In this broad sweep, Mayo explores dominant European discourses of higher education, in the contexts of different globalisations and neoliberalism, and examines its extension to a specific region. It explores alternatives in thinking and practice including those at the grassroots, also providing a situationally grounded project of university–community engagement. Signposts for further directions for higher education lifelong learning, with a social justice purpose, are provided.
The chapter focuses on the development of the concept from the expansive UNESCO notion of lifelong education (LLE) to the more economic oriented one of lifelong learning (LLL) as propounded by the OECD and EU. It concludes by arguing for the broadening of the concept of LLL if it is to contribute to the realisation of the UN’s Sustainable Development Goals (SDGs) and the idea of education as a public good.
This chapter builds on the previous one to discuss the issues involved in extending the discourse to a specific region. It also provides an account of some important contributions from this region to university community engagement and argues that the relationship should be reciprocal as both sides (Mediterranean and rest of EU) have much to offer each other.
While touching on some of the mainstream discourse in HE, the chapter devotes the bulk of attention to alternative initiatives, in the area, from the grassroots and other sectors. These initiatives prefigure the kind of HE which can emerge in future.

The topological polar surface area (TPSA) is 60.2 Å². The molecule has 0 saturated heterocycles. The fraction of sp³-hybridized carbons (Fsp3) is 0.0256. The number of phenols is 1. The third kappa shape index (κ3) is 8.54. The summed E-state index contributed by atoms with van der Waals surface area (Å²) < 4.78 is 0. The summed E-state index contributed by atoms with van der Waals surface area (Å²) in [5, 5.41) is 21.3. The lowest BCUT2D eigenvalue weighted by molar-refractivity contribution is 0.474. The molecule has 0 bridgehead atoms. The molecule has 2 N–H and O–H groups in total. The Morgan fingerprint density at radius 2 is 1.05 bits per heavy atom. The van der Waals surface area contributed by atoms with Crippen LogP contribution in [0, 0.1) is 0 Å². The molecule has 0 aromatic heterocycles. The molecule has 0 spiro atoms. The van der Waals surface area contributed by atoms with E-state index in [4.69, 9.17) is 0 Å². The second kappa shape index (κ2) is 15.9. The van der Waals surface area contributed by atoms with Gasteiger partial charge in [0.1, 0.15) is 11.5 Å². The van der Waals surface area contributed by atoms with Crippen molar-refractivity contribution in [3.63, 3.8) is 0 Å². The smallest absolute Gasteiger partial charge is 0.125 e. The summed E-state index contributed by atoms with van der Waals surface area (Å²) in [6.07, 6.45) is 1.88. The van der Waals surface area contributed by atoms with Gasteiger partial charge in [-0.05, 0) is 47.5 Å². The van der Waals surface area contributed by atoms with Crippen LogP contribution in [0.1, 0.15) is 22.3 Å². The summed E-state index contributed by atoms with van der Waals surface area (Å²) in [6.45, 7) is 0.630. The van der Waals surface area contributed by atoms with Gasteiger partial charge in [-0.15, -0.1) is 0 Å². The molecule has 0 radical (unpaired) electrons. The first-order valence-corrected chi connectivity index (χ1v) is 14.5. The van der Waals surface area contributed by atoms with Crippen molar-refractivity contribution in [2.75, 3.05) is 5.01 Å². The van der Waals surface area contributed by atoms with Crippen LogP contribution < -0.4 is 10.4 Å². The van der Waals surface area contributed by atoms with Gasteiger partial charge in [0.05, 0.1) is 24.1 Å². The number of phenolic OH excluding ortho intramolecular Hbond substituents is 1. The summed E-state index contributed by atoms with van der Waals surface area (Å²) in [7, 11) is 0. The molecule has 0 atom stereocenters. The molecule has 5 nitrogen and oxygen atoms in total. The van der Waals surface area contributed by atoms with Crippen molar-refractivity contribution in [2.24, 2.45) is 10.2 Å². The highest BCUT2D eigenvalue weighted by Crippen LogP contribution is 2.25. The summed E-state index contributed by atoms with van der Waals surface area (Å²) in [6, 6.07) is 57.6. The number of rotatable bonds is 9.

This chapter provides a concrete example of a university community engagement project deriving from an annual series of commemorative events that capture the imagination of specific communities in certain countries. The project centres on the Semana Santa (Holy Week) in a Southern European context. It juxtaposes a left-wing reading of the narrative and commemorative events involved in this example of political education against right wing renderings as manifest in Spain during the Franco era. Challenges to the latter manifestations of franquismo are also underlined.
Introductory in nature, the chapter outlines different forms of globalisation and their relevance to higher education. It highlights some of the relevant literature on globalisation and, while discussing the ramifications of this phenomenon for higher education, it cites some of the most relevant literature on this specific relationship: globalisation and HE. It concludes with a summary of what is expected of this book by introducing the themes of the subsequent chapters.
The chapter focuses on HE engagement with communities. It provides some historical examples of this kind of engagement from minority and majority world contexts and targeted at different types of learners. It also outlines a number of steps that can be taken to render this engagement democratic, symbiotic and a catalyst for change within the communities and HE institutions involved. Due attention is reserved for different meanings attached to the term ‘community’. The importance of embracing subaltern epistemologies is underlined. A Freirean approach is adopted throughout.
The chapter provides a comprehensive analysis of the EU discourse on higher education and the role of LLL within it. It highlights the underlying neoliberal tenets of the overall discourse which is occasionally laced with social democratic trappings. The themes include those of internationalisation, diversification, innovation and competitivity, entrepreneurship, marketablity.
This chapter concludes the book pulling the different strands together. It summarises the main points of the previous chapters and argues that HE is currently at a crossroads. It develops a vision for a future social justice oriented HE emphasising LLL as a public good.